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October 10, 1861: Mountain House

October 10, 2011

Marsh Creek Road 02

Mount Diablo from Marsh Creek Road, near the Marsh house; by Tom Hilton, on Flickr

Camp 60

Marsh Plaque

Plaque near Marsh house; by Tom Hilton, on Flickr

[Today], we came on to Camp 60, in the entrance of Livermore Pass1. First, down the canyon about eight miles to a Mr. Marsh’s ranch. He has a fine stone house, by far the finest in this whole region. As this was the last water, we stopped two hours, lunched, and I visited a “quicksilver lead” of his, which proved to be no quicksilver at all, but a red clay. He gave us some fine grapes.

We had expected to get across through the hills, but found it impossible—we must take the plain. It is about thirty-six miles to the coal mines, water to be found in only one place on the way, sixteen miles on.

We strike out on the plain—oh! what a tedious plain—league after league stretches away—it seems as boundless as the sea—we go slow, for it is sultry—but we pull up into the hills at the place directed and find a little tavern at a spring, with a few stunted willows around, the first trees we have seen for over a dozen miles.

Sans the human

Tarantula (Aphonopelma sp.); by Ken-ichi, on Flickr

The San Joaquin (pronounced San Waugh-keen’) plain lies between the Mount Diablo Range and the Sierra Nevada—a great plain here, as much as forty to fifty miles broad, desolate, without trees save along the river, without water during nine or ten months of the year, and practically a desert. The soil is fertile enough, but destitute of water, save the marshes near the river and near the Tulare Lake. The marshy region is unhealthy and infested with mosquitoes in incredible numbers and of unparalleled ferocity. The dry plain on each side abounds in tarantulas by the thousands. These are spiders, living in holes, and of a size that must be seen to be appreciated. I shall try and catch some to send home, but I have seen them where two would cover this page, as they stand, their bodies as large as a half-grown mouse, their hairy legs of proportionate size, their fangs as large as those of a moderate sized rattlesnake. Pleasant companions! We never think of pulling on our boots in the morning without first shaking them, for fear of tarantulas—but luckily they seldom travel by night. They bite vigorously when provoked, and their bite is generally considered fatal, although I have heard of but one well-authenticated case of death resulting since I have been here; but the bite generally proves a painful and serious affair.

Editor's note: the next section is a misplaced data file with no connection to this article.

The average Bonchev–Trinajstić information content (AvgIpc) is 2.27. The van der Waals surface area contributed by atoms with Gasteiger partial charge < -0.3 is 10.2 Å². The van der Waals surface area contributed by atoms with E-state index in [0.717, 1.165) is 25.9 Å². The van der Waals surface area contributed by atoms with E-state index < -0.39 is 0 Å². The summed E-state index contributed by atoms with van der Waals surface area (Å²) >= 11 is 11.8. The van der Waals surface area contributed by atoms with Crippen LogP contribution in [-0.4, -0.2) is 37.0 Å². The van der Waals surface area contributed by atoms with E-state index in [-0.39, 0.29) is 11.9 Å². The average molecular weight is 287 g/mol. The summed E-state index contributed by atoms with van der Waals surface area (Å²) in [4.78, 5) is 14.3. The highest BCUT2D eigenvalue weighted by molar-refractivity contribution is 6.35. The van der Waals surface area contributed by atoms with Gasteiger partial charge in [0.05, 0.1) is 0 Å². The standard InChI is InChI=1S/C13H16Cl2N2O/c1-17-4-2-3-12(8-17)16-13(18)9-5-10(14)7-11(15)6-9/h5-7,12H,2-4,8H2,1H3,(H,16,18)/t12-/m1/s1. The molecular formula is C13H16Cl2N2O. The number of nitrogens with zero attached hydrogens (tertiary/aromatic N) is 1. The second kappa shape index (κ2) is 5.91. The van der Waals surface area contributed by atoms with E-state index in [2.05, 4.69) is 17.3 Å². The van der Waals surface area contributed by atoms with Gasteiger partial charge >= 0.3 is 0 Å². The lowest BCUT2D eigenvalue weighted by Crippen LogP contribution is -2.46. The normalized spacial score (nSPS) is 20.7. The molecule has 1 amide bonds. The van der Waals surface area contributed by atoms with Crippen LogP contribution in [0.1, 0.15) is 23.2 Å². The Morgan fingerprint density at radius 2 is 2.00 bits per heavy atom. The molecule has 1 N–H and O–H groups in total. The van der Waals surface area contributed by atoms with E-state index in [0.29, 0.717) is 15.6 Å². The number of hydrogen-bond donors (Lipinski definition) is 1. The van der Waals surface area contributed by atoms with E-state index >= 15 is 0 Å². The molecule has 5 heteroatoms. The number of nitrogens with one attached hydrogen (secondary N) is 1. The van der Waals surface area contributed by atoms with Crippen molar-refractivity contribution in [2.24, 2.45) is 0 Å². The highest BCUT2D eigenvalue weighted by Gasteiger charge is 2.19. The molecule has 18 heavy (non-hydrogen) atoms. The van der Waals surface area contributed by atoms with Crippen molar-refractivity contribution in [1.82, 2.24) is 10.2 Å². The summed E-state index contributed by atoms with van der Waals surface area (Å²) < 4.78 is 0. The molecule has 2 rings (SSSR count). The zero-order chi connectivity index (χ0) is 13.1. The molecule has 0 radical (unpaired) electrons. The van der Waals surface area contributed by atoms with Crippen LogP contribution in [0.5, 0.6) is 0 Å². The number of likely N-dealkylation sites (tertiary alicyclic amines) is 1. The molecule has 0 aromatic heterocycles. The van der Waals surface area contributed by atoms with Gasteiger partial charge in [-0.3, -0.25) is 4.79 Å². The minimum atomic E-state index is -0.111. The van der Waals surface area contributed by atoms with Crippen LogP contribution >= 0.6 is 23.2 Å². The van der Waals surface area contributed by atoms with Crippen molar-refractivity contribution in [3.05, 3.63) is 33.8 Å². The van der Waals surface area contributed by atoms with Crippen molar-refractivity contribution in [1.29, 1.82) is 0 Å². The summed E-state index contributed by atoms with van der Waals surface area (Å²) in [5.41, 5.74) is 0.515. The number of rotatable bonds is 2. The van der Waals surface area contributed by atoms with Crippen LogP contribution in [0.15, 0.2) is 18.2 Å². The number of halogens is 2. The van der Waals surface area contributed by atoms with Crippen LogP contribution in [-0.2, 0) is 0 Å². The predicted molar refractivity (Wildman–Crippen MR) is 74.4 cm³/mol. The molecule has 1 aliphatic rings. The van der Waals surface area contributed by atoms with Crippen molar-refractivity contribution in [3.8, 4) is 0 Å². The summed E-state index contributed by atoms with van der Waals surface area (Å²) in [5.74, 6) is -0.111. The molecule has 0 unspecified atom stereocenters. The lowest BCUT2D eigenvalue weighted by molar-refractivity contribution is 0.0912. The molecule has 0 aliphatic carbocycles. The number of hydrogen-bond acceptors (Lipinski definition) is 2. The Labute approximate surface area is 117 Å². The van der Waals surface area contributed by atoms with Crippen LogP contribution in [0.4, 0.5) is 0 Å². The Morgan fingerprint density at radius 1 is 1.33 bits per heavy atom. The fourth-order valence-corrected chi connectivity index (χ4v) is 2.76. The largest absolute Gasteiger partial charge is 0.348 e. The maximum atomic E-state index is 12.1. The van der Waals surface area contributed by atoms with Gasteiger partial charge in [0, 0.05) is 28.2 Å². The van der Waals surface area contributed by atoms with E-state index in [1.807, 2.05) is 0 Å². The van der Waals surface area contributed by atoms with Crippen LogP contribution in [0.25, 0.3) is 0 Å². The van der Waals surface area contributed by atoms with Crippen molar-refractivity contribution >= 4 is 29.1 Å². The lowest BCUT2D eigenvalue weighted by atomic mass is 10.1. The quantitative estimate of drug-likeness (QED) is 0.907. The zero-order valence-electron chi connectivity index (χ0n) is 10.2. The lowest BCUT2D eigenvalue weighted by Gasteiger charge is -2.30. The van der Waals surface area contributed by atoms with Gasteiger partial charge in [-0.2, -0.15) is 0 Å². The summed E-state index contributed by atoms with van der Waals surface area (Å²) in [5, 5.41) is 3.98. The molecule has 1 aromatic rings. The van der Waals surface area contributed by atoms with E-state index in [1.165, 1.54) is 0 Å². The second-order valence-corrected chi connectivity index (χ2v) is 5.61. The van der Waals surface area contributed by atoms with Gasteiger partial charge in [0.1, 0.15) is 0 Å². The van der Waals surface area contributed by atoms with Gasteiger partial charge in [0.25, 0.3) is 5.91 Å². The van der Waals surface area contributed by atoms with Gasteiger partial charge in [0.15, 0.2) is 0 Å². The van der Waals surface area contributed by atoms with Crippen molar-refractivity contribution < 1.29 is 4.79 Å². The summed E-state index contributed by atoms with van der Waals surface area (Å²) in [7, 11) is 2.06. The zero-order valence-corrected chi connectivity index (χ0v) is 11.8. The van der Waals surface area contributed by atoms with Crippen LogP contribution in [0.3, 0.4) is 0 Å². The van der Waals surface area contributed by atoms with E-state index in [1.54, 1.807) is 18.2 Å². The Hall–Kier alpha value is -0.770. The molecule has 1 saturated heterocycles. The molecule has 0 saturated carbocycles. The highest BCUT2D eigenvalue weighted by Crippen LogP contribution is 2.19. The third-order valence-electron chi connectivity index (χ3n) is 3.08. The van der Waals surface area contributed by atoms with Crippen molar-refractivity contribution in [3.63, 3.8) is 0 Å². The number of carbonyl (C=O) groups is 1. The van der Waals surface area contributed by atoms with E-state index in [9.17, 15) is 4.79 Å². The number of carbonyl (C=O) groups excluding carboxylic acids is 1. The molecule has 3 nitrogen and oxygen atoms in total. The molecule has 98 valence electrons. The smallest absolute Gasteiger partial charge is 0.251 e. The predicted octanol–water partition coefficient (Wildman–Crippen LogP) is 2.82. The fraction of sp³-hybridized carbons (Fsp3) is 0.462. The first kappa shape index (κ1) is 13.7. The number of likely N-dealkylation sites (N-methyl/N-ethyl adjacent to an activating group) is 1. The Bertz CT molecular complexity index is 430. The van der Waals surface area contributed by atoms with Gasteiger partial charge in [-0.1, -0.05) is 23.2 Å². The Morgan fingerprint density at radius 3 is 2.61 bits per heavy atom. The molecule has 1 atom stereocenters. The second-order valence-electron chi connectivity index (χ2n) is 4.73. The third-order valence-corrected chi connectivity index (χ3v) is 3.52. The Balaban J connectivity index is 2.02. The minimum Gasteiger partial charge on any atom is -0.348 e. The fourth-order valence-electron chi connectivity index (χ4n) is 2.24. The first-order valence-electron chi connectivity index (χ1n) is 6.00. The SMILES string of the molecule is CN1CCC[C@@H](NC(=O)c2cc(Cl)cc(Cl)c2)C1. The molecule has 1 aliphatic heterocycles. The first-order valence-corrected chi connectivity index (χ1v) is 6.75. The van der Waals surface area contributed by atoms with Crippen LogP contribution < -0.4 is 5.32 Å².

Mountain House Road 01

Mountain House Road, 3 miles from Zimmermann's; by Tom Hilton, on Flickr

The Diablo Range is skirted on the east side (I think its whole length, certainly for 150 or more miles) by ranges of barren hills, sinking into the plain, and sometimes rising to the height of 1,500 feet, mostly rounded, nearly destitute of water. Barren, very barren, few trees—often one will have a prospect of a dozen or even twice that number of square miles without a tree or shrub large enough to be seen, the ground either entirely bare or with a very scanty vegetation of stunted grass and low weeds.

A few cattle feed among these hills or on the adjacent plain, knowing where the water is to be found in the ravines, or going to the river. Hundreds of trails here lead to the river. Cattle go down in the forenoon, linger near the water until near night, then start in droves, single file, for the hills. They will thus go six or eight miles for water each day, going to the hills to feed and to keep away from the mosquitoes. The streams that form in these hills in the spring all sink when they enter the plain, and as summer advances they dry up farther and farther until they all disappear. Such is an immense region, such it must ever remain, supporting a scanty population.

Our camp (No. 60) was at Zimmermann’s Mountain House at the entrance of Livermore Pass. The hills near had been extensively prospected for coal, but nothing of importance found.

1Altamont Pass.

2 Comments leave one →
  1. Tim Flynn permalink
    October 10, 2011 6:37 pm

    Somehow this: “The San Joaquin (pronounced San Waugh-keen’)” creates the most powerful sense of time and place for me. Makes me feel like a ghost on their landscape.

  2. William H. Brewer permalink*
    October 11, 2011 10:20 am

    Nicely put, and I know what you mean.

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